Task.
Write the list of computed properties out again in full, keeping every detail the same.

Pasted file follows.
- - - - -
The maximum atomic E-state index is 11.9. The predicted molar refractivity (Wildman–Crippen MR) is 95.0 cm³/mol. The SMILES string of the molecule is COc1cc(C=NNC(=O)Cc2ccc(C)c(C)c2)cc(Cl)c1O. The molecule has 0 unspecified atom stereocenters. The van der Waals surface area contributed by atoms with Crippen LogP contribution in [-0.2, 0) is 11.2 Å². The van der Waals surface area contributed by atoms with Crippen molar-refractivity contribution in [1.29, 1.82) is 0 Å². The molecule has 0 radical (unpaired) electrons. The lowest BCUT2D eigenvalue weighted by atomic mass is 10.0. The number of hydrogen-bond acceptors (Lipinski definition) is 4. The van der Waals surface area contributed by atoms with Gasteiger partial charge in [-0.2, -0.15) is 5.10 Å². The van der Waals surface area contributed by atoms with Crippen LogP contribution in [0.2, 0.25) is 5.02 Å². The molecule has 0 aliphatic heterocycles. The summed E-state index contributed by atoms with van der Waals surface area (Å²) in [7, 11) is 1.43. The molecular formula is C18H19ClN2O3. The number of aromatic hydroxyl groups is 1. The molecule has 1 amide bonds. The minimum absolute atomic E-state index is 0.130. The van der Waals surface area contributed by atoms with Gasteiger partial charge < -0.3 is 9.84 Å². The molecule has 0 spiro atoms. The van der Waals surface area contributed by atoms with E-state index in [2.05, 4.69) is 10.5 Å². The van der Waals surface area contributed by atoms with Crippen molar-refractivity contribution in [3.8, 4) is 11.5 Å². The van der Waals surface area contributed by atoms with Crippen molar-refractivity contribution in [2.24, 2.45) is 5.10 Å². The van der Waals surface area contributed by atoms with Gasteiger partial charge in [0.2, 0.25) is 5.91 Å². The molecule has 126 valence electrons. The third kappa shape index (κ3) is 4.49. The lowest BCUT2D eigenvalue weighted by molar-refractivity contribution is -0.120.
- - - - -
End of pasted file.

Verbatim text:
The maximum atomic E-state index is 11.9. The predicted molar refractivity (Wildman–Crippen MR) is 95.0 cm³/mol. The SMILES string of the molecule is COc1cc(C=NNC(=O)Cc2ccc(C)c(C)c2)cc(Cl)c1O. The molecule has 0 unspecified atom stereocenters. The van der Waals surface area contributed by atoms with Crippen LogP contribution in [-0.2, 0) is 11.2 Å². The van der Waals surface area contributed by atoms with Crippen molar-refractivity contribution in [1.29, 1.82) is 0 Å². The molecule has 0 radical (unpaired) electrons. The lowest BCUT2D eigenvalue weighted by atomic mass is 10.0. The number of hydrogen-bond acceptors (Lipinski definition) is 4. The van der Waals surface area contributed by atoms with Gasteiger partial charge in [-0.2, -0.15) is 5.10 Å². The van der Waals surface area contributed by atoms with Crippen LogP contribution in [0.2, 0.25) is 5.02 Å². The molecule has 0 aliphatic heterocycles. The summed E-state index contributed by atoms with van der Waals surface area (Å²) in [7, 11) is 1.43. The molecular formula is C18H19ClN2O3. The number of aromatic hydroxyl groups is 1. The molecule has 1 amide bonds. The minimum absolute atomic E-state index is 0.130. The van der Waals surface area contributed by atoms with Gasteiger partial charge < -0.3 is 9.84 Å². The molecule has 0 spiro atoms. The van der Waals surface area contributed by atoms with E-state index in [2.05, 4.69) is 10.5 Å². The van der Waals surface area contributed by atoms with Crippen molar-refractivity contribution in [3.8, 4) is 11.5 Å². The van der Waals surface area contributed by atoms with Crippen molar-refractivity contribution in [2.24, 2.45) is 5.10 Å². The van der Waals surface area contributed by atoms with Gasteiger partial charge in [0.2, 0.25) is 5.91 Å². The molecule has 126 valence electrons. The third kappa shape index (κ3) is 4.49. The lowest BCUT2D eigenvalue weighted by molar-refractivity contribution is -0.120.